By Bill Doran
This month we are starting a new series that we hope will create some hot topics to bring real discussions to the scuba industry. Many people are talking about how the scuba industry is shrinking. Well, it is true, and in the coming issues of the ScubaBiz.Help magazine; we look at ways to grow and rebuild the industry by focusing on one topic at a time and then relating it will affect certain groups and how things could change to support the industry better. These groups include independent instructors, stores, charters/destinations, training agencies, and suppliers. These are the boots-on-the-ground people that make our industry work. Topics include instructors, training costs, fees, insurance, customers, etc.
Rebuilding The Scuba Industry – Part One – Embracing The Instructor
By Bill Doran
The instructor is a key part of everyone’s scuba experiences. When you talk to a diver about their path to becoming a diver, they mention their instructor’s name more than that of the shop or agency. So we will start this series with part one, focusing on the scuba instructor.
Getting to the instructor level takes a lot of dedication, time, experience, and money. Most instructors want to share their passion for diving with others and make some money. We are all aware of sharing the passion for diving, so let us look at the money side. The money side ranges from earning back my investment, having a little part-time job for extras, and being a full-time job. For others becoming an instructor can lead to starting or buying a business such as a shop, a store, a charter boat or a holiday destination.
The above seems to contrast the answers to the questions below.
- So why is the retention rate at training agencies so low?
- Why do instructors often need to get a second or third training agency rating as an instructor?
- Why are we losing instructors?
What are the costs and obstacles that instructors have?
- The cost of the training agency or agencies annual professional fees.
- Annual liability insurance.
- Equipment for them to use.
- Equipment for the students to use.
- Air fills for them and their students.
- Pools or open water locations often are both a cost and an availability issue.
- Local or destination competitors are not charging the proper amount of money, and yes, they rarely deliver the appropriate course quality.
- No business training. Many agencies try to include some form of business training but fall short of any tangible skill acquisition.
- How much does the instructor actually get paid per student? Of course, we know the answer, as our readers are almost all instructors and divemasters. But students and divers would be surprised at how little it is. Yes, I know that shops and stores have the same issue, and we will discuss them next month in part two.
There are more obstacles, but let us stop the list here.
These above costs and obstacles are what lead so many instructors to stop. Often it costs them more money to teach than they receive in payment. Simply put, they can not afford to pay to teach others.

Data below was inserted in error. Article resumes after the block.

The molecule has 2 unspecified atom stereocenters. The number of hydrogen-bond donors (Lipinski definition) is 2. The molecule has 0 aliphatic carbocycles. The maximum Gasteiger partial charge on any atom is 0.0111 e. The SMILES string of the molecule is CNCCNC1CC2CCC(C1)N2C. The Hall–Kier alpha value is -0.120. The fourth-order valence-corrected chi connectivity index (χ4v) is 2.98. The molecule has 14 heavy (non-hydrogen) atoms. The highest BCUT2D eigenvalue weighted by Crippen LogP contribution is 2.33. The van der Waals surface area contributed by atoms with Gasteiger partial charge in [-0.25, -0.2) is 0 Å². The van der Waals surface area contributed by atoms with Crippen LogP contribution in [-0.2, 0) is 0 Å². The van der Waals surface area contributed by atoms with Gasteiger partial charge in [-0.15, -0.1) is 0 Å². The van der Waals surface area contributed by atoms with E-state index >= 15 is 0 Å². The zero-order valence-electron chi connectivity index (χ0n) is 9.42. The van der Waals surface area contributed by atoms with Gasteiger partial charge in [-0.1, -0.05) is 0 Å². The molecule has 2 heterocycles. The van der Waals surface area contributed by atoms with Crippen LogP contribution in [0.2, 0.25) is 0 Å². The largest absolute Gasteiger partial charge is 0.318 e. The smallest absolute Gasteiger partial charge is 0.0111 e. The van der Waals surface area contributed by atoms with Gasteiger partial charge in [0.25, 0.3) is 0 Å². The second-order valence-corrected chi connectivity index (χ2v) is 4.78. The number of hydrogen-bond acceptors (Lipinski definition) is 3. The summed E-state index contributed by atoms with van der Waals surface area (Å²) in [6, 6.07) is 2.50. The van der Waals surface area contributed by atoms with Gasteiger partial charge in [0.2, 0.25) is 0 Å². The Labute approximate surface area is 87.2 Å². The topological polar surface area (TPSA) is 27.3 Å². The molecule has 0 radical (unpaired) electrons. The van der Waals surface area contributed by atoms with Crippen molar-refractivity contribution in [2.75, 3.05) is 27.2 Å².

How does this affect:
- Independent instructors –often they can not afford to continue.
- Stores – without instructors teaching, there is little opportunity to sell equipment.
- Charters and destinations – without new divers, customers will fade and
- Training agencies – to simplify things. Training agencies sell courses, and instructors teach the courses. One can not survive without the other.
- Suppliers – without new divers, customers will fade and disappear. Scuba divers use scuba equipment. Suppliers need sales, so they need instructors.
- Insurance companies – you are a supplier!
Instructors need to survive. We all need them. This includes instructors that work for shops, stores, charters, destinations, and independent instructors.
What can we do?
- Independent instructors –Charge an accurate cost for your services. Yes, your costs may be lower, but your volume often is as well. Do not undercut the others in your area. Give more, do not charge less.
- Stores – Do not give away courses to sell equipment; they are two different product lines, and
both should be profitable to sell.
- Charters and destinations – charge an accurate cost for your services, and remember to encourage instructors to send you business. This encouragement should consist of cash incentives. The days of giving a trip free for every ten people they bring are not attractive to an instructor trying to pay their bills.
- Training agencies – Focus on the fact the instructors sell courses. Are you charging an annual fee to the instructor to have the privilege of teaching your courses? How about focusing on how you can help the instructor sell your courses? Include some (perhaps five) digital course package codes so that when the instructor sells them, they make more than your fees. What do you have to lose? Instructors that teach five courses at the beginning of the season will teach more, which means you sell more courses!
- Suppliers – How can you help the instructor? Students often buy what the instructor uses and what they learn using. Can there be an incentive there? I know there are often store and shop incentives, but what about the independent guy or the store that can not afford to order ten to 20 sets this year?
- Insurance companies – Simply stop raising the premiums. We can not operate without insurance but be reasonable. Unfortunately, the cost keeps going up and up and up. My personal premium increased more than 25 % this year: no claims or problems, just the increase. Remember, you need customers too. We can not raise our fees by 25 to 30 %, and we can not absorb your increase.
This article aims to get people talking about building their businesses and the industry.
Who can help? Remember, our mission is in our name, ScubaBiz.Help, and we not only write but also provide other services. All to build and grow your business.
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